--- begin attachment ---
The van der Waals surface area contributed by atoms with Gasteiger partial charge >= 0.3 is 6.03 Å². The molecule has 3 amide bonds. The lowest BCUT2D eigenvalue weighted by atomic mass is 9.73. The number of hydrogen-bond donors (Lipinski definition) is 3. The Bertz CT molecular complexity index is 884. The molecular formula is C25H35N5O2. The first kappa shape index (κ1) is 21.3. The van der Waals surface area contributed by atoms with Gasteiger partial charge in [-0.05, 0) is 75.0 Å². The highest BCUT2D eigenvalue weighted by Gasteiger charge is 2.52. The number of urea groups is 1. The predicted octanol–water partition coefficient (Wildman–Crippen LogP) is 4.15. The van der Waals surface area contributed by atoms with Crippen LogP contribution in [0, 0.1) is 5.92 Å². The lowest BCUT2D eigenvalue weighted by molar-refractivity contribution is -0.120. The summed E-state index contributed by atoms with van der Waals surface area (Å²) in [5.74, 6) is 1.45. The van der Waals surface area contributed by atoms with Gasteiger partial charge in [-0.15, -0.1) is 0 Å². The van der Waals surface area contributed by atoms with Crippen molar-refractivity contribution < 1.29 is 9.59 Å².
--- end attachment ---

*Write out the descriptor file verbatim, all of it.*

The van der Waals surface area contributed by atoms with Gasteiger partial charge >= 0.3 is 6.03 Å². The molecule has 3 amide bonds. The lowest BCUT2D eigenvalue weighted by atomic mass is 9.73. The number of hydrogen-bond donors (Lipinski definition) is 3. The Bertz CT molecular complexity index is 884. The molecular formula is C25H35N5O2. The first kappa shape index (κ1) is 21.3. The van der Waals surface area contributed by atoms with Gasteiger partial charge in [-0.05, 0) is 75.0 Å². The highest BCUT2D eigenvalue weighted by Gasteiger charge is 2.52. The number of urea groups is 1. The predicted octanol–water partition coefficient (Wildman–Crippen LogP) is 4.15. The van der Waals surface area contributed by atoms with Crippen LogP contribution in [0, 0.1) is 5.92 Å². The lowest BCUT2D eigenvalue weighted by molar-refractivity contribution is -0.120. The summed E-state index contributed by atoms with van der Waals surface area (Å²) in [5.74, 6) is 1.45. The van der Waals surface area contributed by atoms with Gasteiger partial charge in [-0.15, -0.1) is 0 Å². The van der Waals surface area contributed by atoms with Crippen molar-refractivity contribution < 1.29 is 9.59 Å².